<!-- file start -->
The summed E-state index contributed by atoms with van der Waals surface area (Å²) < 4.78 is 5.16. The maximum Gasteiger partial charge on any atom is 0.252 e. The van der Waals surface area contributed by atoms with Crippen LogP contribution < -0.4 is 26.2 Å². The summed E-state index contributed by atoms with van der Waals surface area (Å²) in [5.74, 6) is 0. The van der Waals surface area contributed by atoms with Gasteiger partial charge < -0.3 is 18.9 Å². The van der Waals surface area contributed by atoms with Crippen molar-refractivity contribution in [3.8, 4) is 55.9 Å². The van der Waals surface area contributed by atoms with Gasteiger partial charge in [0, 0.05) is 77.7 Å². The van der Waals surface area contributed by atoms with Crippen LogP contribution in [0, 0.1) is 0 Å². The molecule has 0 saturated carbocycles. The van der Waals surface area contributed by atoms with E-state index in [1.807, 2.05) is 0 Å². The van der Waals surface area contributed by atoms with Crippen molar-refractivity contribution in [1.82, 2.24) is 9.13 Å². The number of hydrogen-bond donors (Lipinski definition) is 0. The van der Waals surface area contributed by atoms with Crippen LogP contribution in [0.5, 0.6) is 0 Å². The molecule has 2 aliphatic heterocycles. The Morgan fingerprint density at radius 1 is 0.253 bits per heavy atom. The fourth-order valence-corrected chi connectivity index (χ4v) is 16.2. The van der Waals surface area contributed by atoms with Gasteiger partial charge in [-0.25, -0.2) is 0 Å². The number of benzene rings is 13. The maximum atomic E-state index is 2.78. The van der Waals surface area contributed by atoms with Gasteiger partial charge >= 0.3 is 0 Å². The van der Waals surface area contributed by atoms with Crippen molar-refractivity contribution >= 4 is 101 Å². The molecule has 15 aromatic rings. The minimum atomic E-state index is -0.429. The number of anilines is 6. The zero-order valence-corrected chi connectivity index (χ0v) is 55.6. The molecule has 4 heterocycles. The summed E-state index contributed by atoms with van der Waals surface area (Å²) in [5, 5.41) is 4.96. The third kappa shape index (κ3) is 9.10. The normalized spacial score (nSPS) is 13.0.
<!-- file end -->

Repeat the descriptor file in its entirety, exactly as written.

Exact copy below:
The summed E-state index contributed by atoms with van der Waals surface area (Å²) < 4.78 is 5.16. The maximum Gasteiger partial charge on any atom is 0.252 e. The van der Waals surface area contributed by atoms with Crippen LogP contribution < -0.4 is 26.2 Å². The summed E-state index contributed by atoms with van der Waals surface area (Å²) in [5.74, 6) is 0. The van der Waals surface area contributed by atoms with Gasteiger partial charge < -0.3 is 18.9 Å². The van der Waals surface area contributed by atoms with Crippen molar-refractivity contribution in [3.8, 4) is 55.9 Å². The van der Waals surface area contributed by atoms with Gasteiger partial charge in [0, 0.05) is 77.7 Å². The van der Waals surface area contributed by atoms with Crippen LogP contribution in [0, 0.1) is 0 Å². The molecule has 0 saturated carbocycles. The van der Waals surface area contributed by atoms with E-state index in [1.807, 2.05) is 0 Å². The van der Waals surface area contributed by atoms with Crippen molar-refractivity contribution in [1.82, 2.24) is 9.13 Å². The number of hydrogen-bond donors (Lipinski definition) is 0. The van der Waals surface area contributed by atoms with Crippen LogP contribution in [0.5, 0.6) is 0 Å². The molecule has 2 aliphatic heterocycles. The Morgan fingerprint density at radius 1 is 0.253 bits per heavy atom. The fourth-order valence-corrected chi connectivity index (χ4v) is 16.2. The van der Waals surface area contributed by atoms with Gasteiger partial charge in [-0.25, -0.2) is 0 Å². The number of benzene rings is 13. The maximum atomic E-state index is 2.78. The van der Waals surface area contributed by atoms with Gasteiger partial charge >= 0.3 is 0 Å². The van der Waals surface area contributed by atoms with Crippen molar-refractivity contribution >= 4 is 101 Å². The molecule has 15 aromatic rings. The minimum atomic E-state index is -0.429. The number of anilines is 6. The zero-order valence-corrected chi connectivity index (χ0v) is 55.6. The molecule has 4 heterocycles. The summed E-state index contributed by atoms with van der Waals surface area (Å²) in [5, 5.41) is 4.96. The third kappa shape index (κ3) is 9.10. The normalized spacial score (nSPS) is 13.0.